Logan HarlessMercury Staff
POSTEDMarch 6, 2017
Renovation expands media, book resources for academic, social purposes
ATEC’s Games and Media Library, which closed for renovation last semester, reopened in February.
The library has moved to a bigger room with new inventory and a redesigned space and purpose.
“That room was so small and you get four or five people getting really into it, the noise traveled and there were offices outside,” said Michael Andreen, ATEC senior lecturer and games faculty representative on the GML committee.
Though popular, the GML was primarily a space for students to play video games and not the academic resource that the GML committee desired.
“If we’re going to get a bigger space it can’t just be a space that people go and play ‘Smash Brothers’ for eight hours,” Andreen said.
Currently, the GML is not functioning at full capacity.
“The lab is actually open now. It’s not quite fully running, we still only have one library tech on duty. We are currently in the process of hiring three more” said Josh Miller, a graduate student and representative on the GML committee.
When the new staff is fully trained, the GML will be open from 10 a.m. to 7 p.m. every weekday. Hours will be split with 10 a.m. to 5 p.m. reserved for research and 5 p.m. to 7 p.m. set aside for recreation.
“We are also planning on having a lot of really cool events. … We’re going to have things like, potentially a Game of the Month … throughout the month students can come in and play it, it’s going to be really cool. And at the end of the month we can have a faculty member or a graduate student host a discussion on it,” Miller said.
The space has been repainted, new furniture and consoles have been brought in and the inventory has been updated and catalogued. A large part of the GML’s growth has been in non game-related media, with new television for media viewing, computers with animation software and art books from famous movies by studios such as Pixar and DreamWorks.
The new resources give students the opportunity to actually play the games or see the art that they discuss in class. For some students, doing so is a necessity.
“We are going to have students who need to play these games because they are in Michael Andreen’s History of Games course. So they need desperately to play these older games on older consoles that they may not have access to because they are writing papers on them,” Miller said.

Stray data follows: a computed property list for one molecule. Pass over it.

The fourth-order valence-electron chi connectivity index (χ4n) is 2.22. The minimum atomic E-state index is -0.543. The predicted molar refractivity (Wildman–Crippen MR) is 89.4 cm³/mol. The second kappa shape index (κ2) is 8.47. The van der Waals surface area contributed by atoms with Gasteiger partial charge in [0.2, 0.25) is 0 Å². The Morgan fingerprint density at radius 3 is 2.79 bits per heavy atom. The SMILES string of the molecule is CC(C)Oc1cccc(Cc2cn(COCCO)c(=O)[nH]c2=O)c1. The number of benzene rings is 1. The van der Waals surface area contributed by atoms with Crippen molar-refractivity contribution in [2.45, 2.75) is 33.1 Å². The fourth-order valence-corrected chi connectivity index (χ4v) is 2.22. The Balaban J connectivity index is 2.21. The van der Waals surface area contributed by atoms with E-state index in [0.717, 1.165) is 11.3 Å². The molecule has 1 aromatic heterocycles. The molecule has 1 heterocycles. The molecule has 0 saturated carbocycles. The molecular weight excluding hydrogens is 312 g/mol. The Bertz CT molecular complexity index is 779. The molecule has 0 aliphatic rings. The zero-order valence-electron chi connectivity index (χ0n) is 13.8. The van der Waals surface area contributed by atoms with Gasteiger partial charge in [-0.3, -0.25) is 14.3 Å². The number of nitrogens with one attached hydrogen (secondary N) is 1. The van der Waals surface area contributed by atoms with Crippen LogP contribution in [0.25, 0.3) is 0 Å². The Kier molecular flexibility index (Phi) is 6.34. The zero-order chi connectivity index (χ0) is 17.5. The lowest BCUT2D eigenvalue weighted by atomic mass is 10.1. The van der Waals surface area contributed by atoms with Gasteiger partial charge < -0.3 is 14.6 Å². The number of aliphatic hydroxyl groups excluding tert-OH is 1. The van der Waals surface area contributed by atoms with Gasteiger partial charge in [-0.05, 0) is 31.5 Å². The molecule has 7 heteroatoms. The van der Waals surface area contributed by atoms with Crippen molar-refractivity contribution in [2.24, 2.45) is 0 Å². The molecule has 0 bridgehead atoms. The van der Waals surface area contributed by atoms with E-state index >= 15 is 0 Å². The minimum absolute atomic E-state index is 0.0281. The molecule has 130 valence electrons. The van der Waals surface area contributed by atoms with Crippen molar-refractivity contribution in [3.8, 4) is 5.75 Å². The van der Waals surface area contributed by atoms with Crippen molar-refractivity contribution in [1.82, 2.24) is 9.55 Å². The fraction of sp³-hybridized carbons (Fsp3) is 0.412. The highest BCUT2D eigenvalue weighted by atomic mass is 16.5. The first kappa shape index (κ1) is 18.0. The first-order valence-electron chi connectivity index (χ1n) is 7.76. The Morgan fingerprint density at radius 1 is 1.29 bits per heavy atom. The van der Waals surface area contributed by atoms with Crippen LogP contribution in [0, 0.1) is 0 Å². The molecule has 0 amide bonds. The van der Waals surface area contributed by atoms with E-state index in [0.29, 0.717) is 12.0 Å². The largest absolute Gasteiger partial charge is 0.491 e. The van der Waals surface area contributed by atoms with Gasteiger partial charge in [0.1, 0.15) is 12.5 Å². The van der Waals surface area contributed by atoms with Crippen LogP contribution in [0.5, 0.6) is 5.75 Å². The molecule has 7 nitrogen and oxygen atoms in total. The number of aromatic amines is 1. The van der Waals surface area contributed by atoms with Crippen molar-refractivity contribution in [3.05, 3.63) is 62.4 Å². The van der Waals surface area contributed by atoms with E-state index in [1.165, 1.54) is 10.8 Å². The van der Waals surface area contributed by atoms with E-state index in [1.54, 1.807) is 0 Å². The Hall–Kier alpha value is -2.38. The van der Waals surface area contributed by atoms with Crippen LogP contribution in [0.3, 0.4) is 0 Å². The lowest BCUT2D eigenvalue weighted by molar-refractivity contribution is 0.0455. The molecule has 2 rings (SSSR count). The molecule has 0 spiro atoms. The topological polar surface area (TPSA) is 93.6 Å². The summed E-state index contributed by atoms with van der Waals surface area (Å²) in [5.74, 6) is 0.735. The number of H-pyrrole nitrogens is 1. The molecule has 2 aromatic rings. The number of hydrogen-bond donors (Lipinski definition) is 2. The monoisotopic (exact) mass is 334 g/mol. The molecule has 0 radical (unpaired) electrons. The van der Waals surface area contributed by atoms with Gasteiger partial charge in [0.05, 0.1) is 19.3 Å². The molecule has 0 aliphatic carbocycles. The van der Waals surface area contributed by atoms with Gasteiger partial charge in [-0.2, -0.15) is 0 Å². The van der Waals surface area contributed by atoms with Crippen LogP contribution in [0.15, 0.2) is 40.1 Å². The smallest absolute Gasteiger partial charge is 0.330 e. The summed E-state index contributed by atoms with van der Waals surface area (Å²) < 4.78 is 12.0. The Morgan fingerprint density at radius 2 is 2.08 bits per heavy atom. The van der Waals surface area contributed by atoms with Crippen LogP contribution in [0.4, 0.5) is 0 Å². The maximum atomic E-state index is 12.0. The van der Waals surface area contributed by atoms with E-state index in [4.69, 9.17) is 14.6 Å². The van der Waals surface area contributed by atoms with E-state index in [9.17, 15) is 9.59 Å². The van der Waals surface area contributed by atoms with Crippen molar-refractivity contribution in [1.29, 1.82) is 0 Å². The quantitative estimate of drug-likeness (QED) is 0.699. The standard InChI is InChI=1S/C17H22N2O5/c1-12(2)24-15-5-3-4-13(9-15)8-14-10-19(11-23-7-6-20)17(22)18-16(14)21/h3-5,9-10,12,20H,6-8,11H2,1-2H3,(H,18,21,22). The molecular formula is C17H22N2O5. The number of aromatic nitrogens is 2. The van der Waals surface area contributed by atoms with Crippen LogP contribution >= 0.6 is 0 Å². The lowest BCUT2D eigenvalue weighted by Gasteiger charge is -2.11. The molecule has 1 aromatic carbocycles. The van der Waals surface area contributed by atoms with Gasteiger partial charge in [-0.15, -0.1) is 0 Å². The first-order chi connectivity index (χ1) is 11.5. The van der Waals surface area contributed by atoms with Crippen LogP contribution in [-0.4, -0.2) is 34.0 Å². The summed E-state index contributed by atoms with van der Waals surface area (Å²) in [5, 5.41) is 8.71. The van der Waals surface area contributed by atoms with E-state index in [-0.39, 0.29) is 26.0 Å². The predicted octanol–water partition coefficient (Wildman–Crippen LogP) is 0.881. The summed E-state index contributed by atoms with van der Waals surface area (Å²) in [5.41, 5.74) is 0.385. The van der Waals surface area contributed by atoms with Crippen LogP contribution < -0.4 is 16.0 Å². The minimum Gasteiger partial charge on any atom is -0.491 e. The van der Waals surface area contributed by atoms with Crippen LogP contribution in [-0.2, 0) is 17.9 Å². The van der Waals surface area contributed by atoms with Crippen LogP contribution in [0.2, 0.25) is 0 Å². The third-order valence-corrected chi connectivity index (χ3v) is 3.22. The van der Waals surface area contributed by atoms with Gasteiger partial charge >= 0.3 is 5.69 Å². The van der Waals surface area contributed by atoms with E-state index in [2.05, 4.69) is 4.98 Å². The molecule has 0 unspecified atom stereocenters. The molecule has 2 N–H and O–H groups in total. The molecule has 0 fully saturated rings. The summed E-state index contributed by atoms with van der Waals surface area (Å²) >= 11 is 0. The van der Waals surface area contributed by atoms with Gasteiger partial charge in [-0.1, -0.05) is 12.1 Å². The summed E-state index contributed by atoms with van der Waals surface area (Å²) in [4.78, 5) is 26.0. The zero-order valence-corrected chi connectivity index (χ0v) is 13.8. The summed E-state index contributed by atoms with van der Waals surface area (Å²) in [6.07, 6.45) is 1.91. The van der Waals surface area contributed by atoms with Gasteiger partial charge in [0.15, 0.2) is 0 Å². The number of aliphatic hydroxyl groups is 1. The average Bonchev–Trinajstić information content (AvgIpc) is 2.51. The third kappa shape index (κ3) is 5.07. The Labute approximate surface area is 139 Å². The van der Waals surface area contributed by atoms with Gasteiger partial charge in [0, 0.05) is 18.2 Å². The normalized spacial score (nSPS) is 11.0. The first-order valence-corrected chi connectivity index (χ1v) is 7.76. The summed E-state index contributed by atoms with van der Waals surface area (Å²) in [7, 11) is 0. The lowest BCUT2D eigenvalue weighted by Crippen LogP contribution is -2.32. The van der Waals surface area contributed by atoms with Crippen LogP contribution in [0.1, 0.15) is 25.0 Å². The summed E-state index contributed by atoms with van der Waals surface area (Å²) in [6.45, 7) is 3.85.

Unless a student needs to bring guests to play a multiplayer game, the GML is only open to ATEC students. Additionally, outside of the recreation period, students can only use the library if a professor puts in a request for access.
ATEC administration has identified the GML as a valuable resource for both students and faculty. They plan to continue funding the library as well as continuously updating the inventory.
“One of the nice things about the library is it can kind of be a work in progress. We can constantly update things as we go,” Andreen said.
Despite the library’s transition into a more academically focused space, Miller does not want to discourage the students who had previously made the GML their own.
“In the past it’s primarily just been a cool place for students to come hang out which is not a problem, we want to have that kind of community. … But there also still needs to be an academic focus,” Miller said.
The new GML is the result of months of planning and renovation, and Andreen has high hopes for its future.
“The big thing with this is always going to be striking a balance. My vision for this is a place where people can play things and research things all together,” Andreen said. “There is a lot of potential for growth and we are right on the cusp of getting going. … I want to see this turn into a space where people can have fun but also learn to think more deeply about games in general.”